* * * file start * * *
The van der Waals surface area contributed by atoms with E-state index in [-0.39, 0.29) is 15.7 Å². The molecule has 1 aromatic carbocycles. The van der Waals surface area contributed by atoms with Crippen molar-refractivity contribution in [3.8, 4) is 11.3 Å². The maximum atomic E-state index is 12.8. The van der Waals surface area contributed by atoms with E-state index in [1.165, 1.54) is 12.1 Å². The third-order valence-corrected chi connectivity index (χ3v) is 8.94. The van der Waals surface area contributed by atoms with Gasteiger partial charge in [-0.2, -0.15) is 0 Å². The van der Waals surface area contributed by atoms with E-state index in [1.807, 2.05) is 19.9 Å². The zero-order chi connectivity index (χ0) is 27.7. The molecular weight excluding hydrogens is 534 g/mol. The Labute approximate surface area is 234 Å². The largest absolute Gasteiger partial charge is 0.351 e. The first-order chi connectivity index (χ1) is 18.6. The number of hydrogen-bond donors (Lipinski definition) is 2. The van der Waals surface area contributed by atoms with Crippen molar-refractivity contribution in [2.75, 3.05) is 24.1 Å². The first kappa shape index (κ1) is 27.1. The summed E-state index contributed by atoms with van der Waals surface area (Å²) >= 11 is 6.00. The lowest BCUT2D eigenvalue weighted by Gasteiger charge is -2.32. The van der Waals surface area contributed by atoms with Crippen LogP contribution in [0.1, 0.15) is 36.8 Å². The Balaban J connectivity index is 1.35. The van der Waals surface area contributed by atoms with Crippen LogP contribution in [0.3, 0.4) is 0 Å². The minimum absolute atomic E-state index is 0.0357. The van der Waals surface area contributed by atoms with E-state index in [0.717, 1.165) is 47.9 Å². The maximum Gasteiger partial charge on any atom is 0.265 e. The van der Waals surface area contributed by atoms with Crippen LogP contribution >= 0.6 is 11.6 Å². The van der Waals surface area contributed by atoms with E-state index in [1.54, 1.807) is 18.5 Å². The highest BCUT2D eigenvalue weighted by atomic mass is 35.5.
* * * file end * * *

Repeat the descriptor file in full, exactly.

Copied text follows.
The van der Waals surface area contributed by atoms with E-state index in [-0.39, 0.29) is 15.7 Å². The molecule has 1 aromatic carbocycles. The van der Waals surface area contributed by atoms with Crippen molar-refractivity contribution in [3.8, 4) is 11.3 Å². The maximum atomic E-state index is 12.8. The van der Waals surface area contributed by atoms with E-state index in [1.165, 1.54) is 12.1 Å². The third-order valence-corrected chi connectivity index (χ3v) is 8.94. The van der Waals surface area contributed by atoms with Gasteiger partial charge in [-0.2, -0.15) is 0 Å². The van der Waals surface area contributed by atoms with E-state index in [1.807, 2.05) is 19.9 Å². The zero-order chi connectivity index (χ0) is 27.7. The molecular weight excluding hydrogens is 534 g/mol. The Labute approximate surface area is 234 Å². The largest absolute Gasteiger partial charge is 0.351 e. The first-order chi connectivity index (χ1) is 18.6. The number of hydrogen-bond donors (Lipinski definition) is 2. The van der Waals surface area contributed by atoms with Crippen molar-refractivity contribution in [2.75, 3.05) is 24.1 Å². The first kappa shape index (κ1) is 27.1. The summed E-state index contributed by atoms with van der Waals surface area (Å²) >= 11 is 6.00. The lowest BCUT2D eigenvalue weighted by Gasteiger charge is -2.32. The van der Waals surface area contributed by atoms with Crippen LogP contribution in [0.1, 0.15) is 36.8 Å². The Balaban J connectivity index is 1.35. The van der Waals surface area contributed by atoms with Crippen LogP contribution in [0.3, 0.4) is 0 Å². The minimum absolute atomic E-state index is 0.0357. The van der Waals surface area contributed by atoms with E-state index in [0.717, 1.165) is 47.9 Å². The maximum Gasteiger partial charge on any atom is 0.265 e. The van der Waals surface area contributed by atoms with Crippen LogP contribution >= 0.6 is 11.6 Å². The van der Waals surface area contributed by atoms with E-state index in [1.54, 1.807) is 18.5 Å². The highest BCUT2D eigenvalue weighted by atomic mass is 35.5.